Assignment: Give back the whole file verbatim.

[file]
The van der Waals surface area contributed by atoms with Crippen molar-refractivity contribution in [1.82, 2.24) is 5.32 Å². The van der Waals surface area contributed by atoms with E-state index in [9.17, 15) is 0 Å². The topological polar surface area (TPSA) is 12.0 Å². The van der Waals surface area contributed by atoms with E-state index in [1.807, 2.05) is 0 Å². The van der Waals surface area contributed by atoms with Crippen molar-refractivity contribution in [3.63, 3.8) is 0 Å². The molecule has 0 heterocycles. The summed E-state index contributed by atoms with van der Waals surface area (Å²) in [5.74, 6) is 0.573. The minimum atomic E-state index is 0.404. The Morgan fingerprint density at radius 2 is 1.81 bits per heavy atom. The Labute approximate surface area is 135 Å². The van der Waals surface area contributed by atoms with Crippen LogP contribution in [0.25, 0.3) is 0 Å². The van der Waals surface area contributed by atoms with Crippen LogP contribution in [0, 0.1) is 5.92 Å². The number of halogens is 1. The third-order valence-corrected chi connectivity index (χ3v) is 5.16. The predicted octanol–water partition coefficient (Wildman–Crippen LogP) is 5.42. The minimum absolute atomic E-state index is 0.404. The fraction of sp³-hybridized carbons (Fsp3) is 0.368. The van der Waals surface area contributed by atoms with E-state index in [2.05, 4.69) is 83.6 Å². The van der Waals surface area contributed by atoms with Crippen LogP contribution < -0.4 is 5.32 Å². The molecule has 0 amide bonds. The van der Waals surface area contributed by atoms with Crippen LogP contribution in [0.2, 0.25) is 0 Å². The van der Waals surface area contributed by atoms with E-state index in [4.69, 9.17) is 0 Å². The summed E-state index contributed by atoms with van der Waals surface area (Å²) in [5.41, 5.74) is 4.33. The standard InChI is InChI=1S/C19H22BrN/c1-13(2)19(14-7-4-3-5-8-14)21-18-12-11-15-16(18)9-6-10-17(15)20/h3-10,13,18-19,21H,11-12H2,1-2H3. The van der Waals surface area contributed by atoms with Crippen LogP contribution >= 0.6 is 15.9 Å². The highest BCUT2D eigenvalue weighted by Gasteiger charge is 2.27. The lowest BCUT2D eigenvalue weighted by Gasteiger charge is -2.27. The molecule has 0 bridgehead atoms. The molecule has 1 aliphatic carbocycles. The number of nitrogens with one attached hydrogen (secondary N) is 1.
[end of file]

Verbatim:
The van der Waals surface area contributed by atoms with Crippen molar-refractivity contribution in [1.82, 2.24) is 5.32 Å². The van der Waals surface area contributed by atoms with E-state index in [9.17, 15) is 0 Å². The topological polar surface area (TPSA) is 12.0 Å². The van der Waals surface area contributed by atoms with E-state index in [1.807, 2.05) is 0 Å². The van der Waals surface area contributed by atoms with Crippen molar-refractivity contribution in [3.63, 3.8) is 0 Å². The molecule has 0 heterocycles. The summed E-state index contributed by atoms with van der Waals surface area (Å²) in [5.74, 6) is 0.573. The minimum atomic E-state index is 0.404. The Morgan fingerprint density at radius 2 is 1.81 bits per heavy atom. The Labute approximate surface area is 135 Å². The van der Waals surface area contributed by atoms with Crippen LogP contribution in [0.25, 0.3) is 0 Å². The van der Waals surface area contributed by atoms with Crippen LogP contribution in [0, 0.1) is 5.92 Å². The number of halogens is 1. The third-order valence-corrected chi connectivity index (χ3v) is 5.16. The predicted octanol–water partition coefficient (Wildman–Crippen LogP) is 5.42. The minimum absolute atomic E-state index is 0.404. The fraction of sp³-hybridized carbons (Fsp3) is 0.368. The van der Waals surface area contributed by atoms with E-state index in [2.05, 4.69) is 83.6 Å². The van der Waals surface area contributed by atoms with Crippen LogP contribution < -0.4 is 5.32 Å². The molecule has 0 amide bonds. The van der Waals surface area contributed by atoms with Crippen LogP contribution in [0.2, 0.25) is 0 Å². The van der Waals surface area contributed by atoms with E-state index in [4.69, 9.17) is 0 Å². The summed E-state index contributed by atoms with van der Waals surface area (Å²) in [5.41, 5.74) is 4.33. The standard InChI is InChI=1S/C19H22BrN/c1-13(2)19(14-7-4-3-5-8-14)21-18-12-11-15-16(18)9-6-10-17(15)20/h3-10,13,18-19,21H,11-12H2,1-2H3. The van der Waals surface area contributed by atoms with Crippen LogP contribution >= 0.6 is 15.9 Å². The highest BCUT2D eigenvalue weighted by Gasteiger charge is 2.27. The lowest BCUT2D eigenvalue weighted by Gasteiger charge is -2.27. The molecule has 0 bridgehead atoms. The molecule has 1 aliphatic carbocycles. The number of nitrogens with one attached hydrogen (secondary N) is 1.